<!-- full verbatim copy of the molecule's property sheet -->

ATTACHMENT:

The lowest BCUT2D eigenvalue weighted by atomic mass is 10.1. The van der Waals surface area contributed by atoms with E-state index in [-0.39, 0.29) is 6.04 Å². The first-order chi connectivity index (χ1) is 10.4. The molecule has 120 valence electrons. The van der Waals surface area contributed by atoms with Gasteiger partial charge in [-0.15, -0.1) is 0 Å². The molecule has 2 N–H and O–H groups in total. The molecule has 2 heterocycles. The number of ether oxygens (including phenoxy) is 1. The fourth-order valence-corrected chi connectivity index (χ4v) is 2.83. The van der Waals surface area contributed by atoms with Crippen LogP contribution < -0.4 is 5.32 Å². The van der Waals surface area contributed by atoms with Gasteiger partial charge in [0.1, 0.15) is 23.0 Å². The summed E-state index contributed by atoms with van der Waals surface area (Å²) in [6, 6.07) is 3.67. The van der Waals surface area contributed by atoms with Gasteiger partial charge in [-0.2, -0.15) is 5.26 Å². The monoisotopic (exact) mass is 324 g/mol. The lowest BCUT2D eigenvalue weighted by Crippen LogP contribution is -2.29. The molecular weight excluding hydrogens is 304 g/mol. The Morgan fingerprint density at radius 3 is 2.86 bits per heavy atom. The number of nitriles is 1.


The lowest BCUT2D eigenvalue weighted by atomic mass is 10.1. The van der Waals surface area contributed by atoms with E-state index in [-0.39, 0.29) is 6.04 Å². The first-order chi connectivity index (χ1) is 10.4. The molecule has 120 valence electrons. The van der Waals surface area contributed by atoms with Gasteiger partial charge in [-0.15, -0.1) is 0 Å². The molecule has 2 N–H and O–H groups in total. The molecule has 2 heterocycles. The number of ether oxygens (including phenoxy) is 1. The fourth-order valence-corrected chi connectivity index (χ4v) is 2.83. The van der Waals surface area contributed by atoms with Crippen LogP contribution < -0.4 is 5.32 Å². The van der Waals surface area contributed by atoms with Gasteiger partial charge in [0.1, 0.15) is 23.0 Å². The summed E-state index contributed by atoms with van der Waals surface area (Å²) in [6, 6.07) is 3.67. The van der Waals surface area contributed by atoms with Gasteiger partial charge in [-0.2, -0.15) is 5.26 Å². The monoisotopic (exact) mass is 324 g/mol. The lowest BCUT2D eigenvalue weighted by Crippen LogP contribution is -2.29. The molecular weight excluding hydrogens is 304 g/mol. The Morgan fingerprint density at radius 3 is 2.86 bits per heavy atom. The number of nitriles is 1.